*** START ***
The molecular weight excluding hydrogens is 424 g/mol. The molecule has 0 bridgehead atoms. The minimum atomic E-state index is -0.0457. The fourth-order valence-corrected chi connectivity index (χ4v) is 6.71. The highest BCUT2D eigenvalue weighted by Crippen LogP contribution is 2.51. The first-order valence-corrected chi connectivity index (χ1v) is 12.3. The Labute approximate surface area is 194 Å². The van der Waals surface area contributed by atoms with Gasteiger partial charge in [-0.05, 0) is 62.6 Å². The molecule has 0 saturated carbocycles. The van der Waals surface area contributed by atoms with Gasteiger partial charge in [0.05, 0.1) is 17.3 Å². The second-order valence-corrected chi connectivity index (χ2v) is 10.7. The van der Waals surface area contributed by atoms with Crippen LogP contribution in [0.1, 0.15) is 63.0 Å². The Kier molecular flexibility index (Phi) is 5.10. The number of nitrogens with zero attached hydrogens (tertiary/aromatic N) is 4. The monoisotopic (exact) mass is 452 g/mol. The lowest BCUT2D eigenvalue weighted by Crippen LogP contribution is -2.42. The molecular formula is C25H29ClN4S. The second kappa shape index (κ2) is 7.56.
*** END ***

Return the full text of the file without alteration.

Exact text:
The molecular weight excluding hydrogens is 424 g/mol. The molecule has 0 bridgehead atoms. The minimum atomic E-state index is -0.0457. The fourth-order valence-corrected chi connectivity index (χ4v) is 6.71. The highest BCUT2D eigenvalue weighted by Crippen LogP contribution is 2.51. The first-order valence-corrected chi connectivity index (χ1v) is 12.3. The Labute approximate surface area is 194 Å². The van der Waals surface area contributed by atoms with Gasteiger partial charge in [-0.05, 0) is 62.6 Å². The molecule has 0 saturated carbocycles. The van der Waals surface area contributed by atoms with Gasteiger partial charge in [0.05, 0.1) is 17.3 Å². The second-order valence-corrected chi connectivity index (χ2v) is 10.7. The van der Waals surface area contributed by atoms with Crippen LogP contribution in [0.1, 0.15) is 63.0 Å². The Kier molecular flexibility index (Phi) is 5.10. The number of nitrogens with zero attached hydrogens (tertiary/aromatic N) is 4. The monoisotopic (exact) mass is 452 g/mol. The lowest BCUT2D eigenvalue weighted by Crippen LogP contribution is -2.42. The molecular formula is C25H29ClN4S. The second kappa shape index (κ2) is 7.56.